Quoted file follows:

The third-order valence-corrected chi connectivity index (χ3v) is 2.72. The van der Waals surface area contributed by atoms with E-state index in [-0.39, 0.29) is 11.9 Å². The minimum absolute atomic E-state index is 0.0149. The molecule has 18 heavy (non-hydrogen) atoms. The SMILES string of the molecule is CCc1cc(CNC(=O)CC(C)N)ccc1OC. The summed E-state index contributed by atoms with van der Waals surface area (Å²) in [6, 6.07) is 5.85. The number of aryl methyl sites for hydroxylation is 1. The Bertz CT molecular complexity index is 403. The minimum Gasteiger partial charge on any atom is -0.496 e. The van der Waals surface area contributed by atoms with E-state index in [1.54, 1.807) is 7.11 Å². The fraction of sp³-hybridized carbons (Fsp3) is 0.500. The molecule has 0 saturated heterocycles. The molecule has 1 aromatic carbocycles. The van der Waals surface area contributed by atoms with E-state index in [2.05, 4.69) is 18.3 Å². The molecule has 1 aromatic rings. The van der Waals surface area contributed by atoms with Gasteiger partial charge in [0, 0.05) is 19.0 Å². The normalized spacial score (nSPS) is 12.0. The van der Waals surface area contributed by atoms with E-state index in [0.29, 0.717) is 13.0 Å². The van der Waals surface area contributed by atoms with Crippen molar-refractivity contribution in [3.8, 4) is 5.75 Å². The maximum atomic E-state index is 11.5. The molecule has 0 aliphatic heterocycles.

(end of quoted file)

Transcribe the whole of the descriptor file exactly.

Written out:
The third-order valence-corrected chi connectivity index (χ3v) is 2.72. The van der Waals surface area contributed by atoms with E-state index in [-0.39, 0.29) is 11.9 Å². The minimum absolute atomic E-state index is 0.0149. The molecule has 18 heavy (non-hydrogen) atoms. The SMILES string of the molecule is CCc1cc(CNC(=O)CC(C)N)ccc1OC. The summed E-state index contributed by atoms with van der Waals surface area (Å²) in [6, 6.07) is 5.85. The number of aryl methyl sites for hydroxylation is 1. The Bertz CT molecular complexity index is 403. The minimum Gasteiger partial charge on any atom is -0.496 e. The van der Waals surface area contributed by atoms with E-state index in [1.54, 1.807) is 7.11 Å². The fraction of sp³-hybridized carbons (Fsp3) is 0.500. The molecule has 0 saturated heterocycles. The molecule has 1 aromatic carbocycles. The van der Waals surface area contributed by atoms with E-state index in [2.05, 4.69) is 18.3 Å². The molecule has 1 aromatic rings. The van der Waals surface area contributed by atoms with Gasteiger partial charge in [0, 0.05) is 19.0 Å². The normalized spacial score (nSPS) is 12.0. The van der Waals surface area contributed by atoms with E-state index in [0.29, 0.717) is 13.0 Å². The van der Waals surface area contributed by atoms with Crippen molar-refractivity contribution in [3.8, 4) is 5.75 Å². The maximum atomic E-state index is 11.5. The molecule has 0 aliphatic heterocycles.